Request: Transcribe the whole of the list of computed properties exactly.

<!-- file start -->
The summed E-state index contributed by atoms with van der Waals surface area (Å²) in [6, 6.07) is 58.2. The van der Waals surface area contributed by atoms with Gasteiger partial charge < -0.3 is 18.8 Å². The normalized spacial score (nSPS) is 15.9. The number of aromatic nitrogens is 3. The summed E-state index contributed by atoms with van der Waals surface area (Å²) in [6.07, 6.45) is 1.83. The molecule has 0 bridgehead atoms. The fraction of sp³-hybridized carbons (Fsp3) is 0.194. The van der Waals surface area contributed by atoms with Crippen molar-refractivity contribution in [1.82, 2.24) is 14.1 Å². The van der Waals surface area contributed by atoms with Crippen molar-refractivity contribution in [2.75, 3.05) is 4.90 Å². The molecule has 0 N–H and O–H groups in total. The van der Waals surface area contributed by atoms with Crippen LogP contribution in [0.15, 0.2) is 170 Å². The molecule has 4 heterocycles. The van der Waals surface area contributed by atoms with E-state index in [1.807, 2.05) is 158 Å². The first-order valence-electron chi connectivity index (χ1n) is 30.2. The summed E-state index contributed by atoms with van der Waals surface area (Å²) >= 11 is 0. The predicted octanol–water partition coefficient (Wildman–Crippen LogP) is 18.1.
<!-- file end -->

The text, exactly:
The summed E-state index contributed by atoms with van der Waals surface area (Å²) in [6, 6.07) is 58.2. The van der Waals surface area contributed by atoms with Gasteiger partial charge < -0.3 is 18.8 Å². The normalized spacial score (nSPS) is 15.9. The number of aromatic nitrogens is 3. The summed E-state index contributed by atoms with van der Waals surface area (Å²) in [6.07, 6.45) is 1.83. The molecule has 0 bridgehead atoms. The fraction of sp³-hybridized carbons (Fsp3) is 0.194. The van der Waals surface area contributed by atoms with Crippen molar-refractivity contribution in [1.82, 2.24) is 14.1 Å². The van der Waals surface area contributed by atoms with Crippen molar-refractivity contribution in [2.75, 3.05) is 4.90 Å². The molecule has 0 N–H and O–H groups in total. The van der Waals surface area contributed by atoms with Crippen LogP contribution in [0.15, 0.2) is 170 Å². The molecule has 4 heterocycles. The van der Waals surface area contributed by atoms with E-state index in [1.807, 2.05) is 158 Å². The first-order valence-electron chi connectivity index (χ1n) is 30.2. The summed E-state index contributed by atoms with van der Waals surface area (Å²) >= 11 is 0. The predicted octanol–water partition coefficient (Wildman–Crippen LogP) is 18.1.